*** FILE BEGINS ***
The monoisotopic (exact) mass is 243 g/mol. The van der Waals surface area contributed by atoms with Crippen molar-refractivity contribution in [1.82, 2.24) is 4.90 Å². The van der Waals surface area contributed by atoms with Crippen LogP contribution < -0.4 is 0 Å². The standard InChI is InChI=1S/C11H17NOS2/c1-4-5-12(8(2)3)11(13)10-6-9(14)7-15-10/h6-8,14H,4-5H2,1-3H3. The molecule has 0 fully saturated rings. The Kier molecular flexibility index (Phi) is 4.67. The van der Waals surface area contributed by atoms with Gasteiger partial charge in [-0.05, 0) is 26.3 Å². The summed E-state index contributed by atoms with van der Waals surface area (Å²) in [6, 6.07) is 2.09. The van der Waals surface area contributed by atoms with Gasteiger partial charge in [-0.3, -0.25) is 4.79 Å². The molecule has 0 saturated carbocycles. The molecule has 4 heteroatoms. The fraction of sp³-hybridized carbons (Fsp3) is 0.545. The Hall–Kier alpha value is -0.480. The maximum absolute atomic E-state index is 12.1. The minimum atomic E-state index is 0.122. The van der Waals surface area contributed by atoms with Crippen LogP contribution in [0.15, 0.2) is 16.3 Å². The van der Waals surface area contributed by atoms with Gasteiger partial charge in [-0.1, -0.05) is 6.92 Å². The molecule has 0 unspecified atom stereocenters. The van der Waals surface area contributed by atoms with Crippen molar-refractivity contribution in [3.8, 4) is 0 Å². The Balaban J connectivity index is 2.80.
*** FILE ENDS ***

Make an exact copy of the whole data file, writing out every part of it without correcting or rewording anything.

The monoisotopic (exact) mass is 243 g/mol. The van der Waals surface area contributed by atoms with Crippen molar-refractivity contribution in [1.82, 2.24) is 4.90 Å². The van der Waals surface area contributed by atoms with Crippen LogP contribution < -0.4 is 0 Å². The standard InChI is InChI=1S/C11H17NOS2/c1-4-5-12(8(2)3)11(13)10-6-9(14)7-15-10/h6-8,14H,4-5H2,1-3H3. The molecule has 0 fully saturated rings. The Kier molecular flexibility index (Phi) is 4.67. The van der Waals surface area contributed by atoms with Gasteiger partial charge in [-0.05, 0) is 26.3 Å². The summed E-state index contributed by atoms with van der Waals surface area (Å²) in [6, 6.07) is 2.09. The van der Waals surface area contributed by atoms with Gasteiger partial charge in [-0.3, -0.25) is 4.79 Å². The molecule has 0 saturated carbocycles. The molecule has 4 heteroatoms. The fraction of sp³-hybridized carbons (Fsp3) is 0.545. The Hall–Kier alpha value is -0.480. The maximum absolute atomic E-state index is 12.1. The minimum atomic E-state index is 0.122. The van der Waals surface area contributed by atoms with Crippen LogP contribution in [0.15, 0.2) is 16.3 Å². The van der Waals surface area contributed by atoms with Gasteiger partial charge in [-0.1, -0.05) is 6.92 Å². The molecule has 0 unspecified atom stereocenters. The van der Waals surface area contributed by atoms with Crippen molar-refractivity contribution in [3.8, 4) is 0 Å². The Balaban J connectivity index is 2.80.